Total American household net worth fell by $4 trillion at the end of 2018, sparking fears that the economy may be headed to a downturn.
Data from the Federal Reserve in its quarterly Flow of Funds report showed the decline. The drop was "the single largest quarterly dollar drop on record," according to a blog post on the data by The Big Picture's Barry Ritholtz.
"As a comparison, the U.S. bear market losses from 2007-2009 = $11 trillion dollars," wrote Ritholz.
The $4T drop in Americans’ net worth in Q4 was the single largest quarterly dollar drop on record. pic.twitter.com/VUSNvZTs62— Invictus (@TBPInvictus) March 7, 2019
Reuters reported Thursday that Fed officials fear the decline could lead to a drop in consumer spending and a corresponding contraction of economic growth for the U.S.
Dips in retail spending at the end of 2018, the report said, added to the fear.
Not everyone assumes the worst, however.
According to CNN, the pinch will be felt disproportionately by the wealthy—leaving most households clear of the impact.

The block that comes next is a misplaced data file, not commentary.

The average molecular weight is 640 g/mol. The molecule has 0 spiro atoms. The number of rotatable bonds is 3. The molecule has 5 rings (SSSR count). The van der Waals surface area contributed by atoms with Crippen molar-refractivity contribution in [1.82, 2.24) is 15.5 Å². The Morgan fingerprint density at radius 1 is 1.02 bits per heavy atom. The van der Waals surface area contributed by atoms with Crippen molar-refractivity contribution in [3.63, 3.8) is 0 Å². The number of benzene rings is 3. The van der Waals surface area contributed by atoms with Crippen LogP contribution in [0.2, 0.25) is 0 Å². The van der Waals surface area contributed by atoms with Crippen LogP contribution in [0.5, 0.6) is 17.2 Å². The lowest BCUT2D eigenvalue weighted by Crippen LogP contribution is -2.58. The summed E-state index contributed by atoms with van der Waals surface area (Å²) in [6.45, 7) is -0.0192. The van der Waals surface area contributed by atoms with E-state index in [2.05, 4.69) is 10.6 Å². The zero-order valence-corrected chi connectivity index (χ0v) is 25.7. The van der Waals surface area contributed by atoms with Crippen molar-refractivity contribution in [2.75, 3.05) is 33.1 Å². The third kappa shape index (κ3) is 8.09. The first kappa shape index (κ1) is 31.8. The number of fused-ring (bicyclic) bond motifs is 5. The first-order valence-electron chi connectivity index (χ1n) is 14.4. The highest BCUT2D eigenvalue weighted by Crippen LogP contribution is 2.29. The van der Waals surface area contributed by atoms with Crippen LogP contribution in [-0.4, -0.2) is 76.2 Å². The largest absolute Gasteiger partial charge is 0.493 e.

The decline does not reflect the average household's balance sheet, since stock ownership is concentrated among the wealthy. Only 18.7% of Americans own stock directly, while about half are invested in the market through through employer-sponsored retirement accounts, according to Pew.
U.S. News and World Report's Andrew Soergel, in an analysis, said that despite the loss of $4 trillion, that decline was based in "a woeful Wall Street run to close out 2018," and that the economy was more likely to continue to grow than not.
Trade uncertainty and anticipation of future Federal Reserve interest rate hikes and monetary policy tightening largely weighed on investors at the end of the year. And although those risks haven't exactly dissipated as the U.S. approaches the end of the first quarter, markets have largely stabilized, and consumers don't seem to be much the worse for wear.
Soergel also pointed to consumer confidence and credit debt as indicators of a growing economy: "credit increases are generally associated with a relatively optimistic consumer whose spending contributes to economic growth."
Total consumer credit debt, however, indicates there may be more trouble ahead, especially since it just hit a familiar amount: $4 trillion.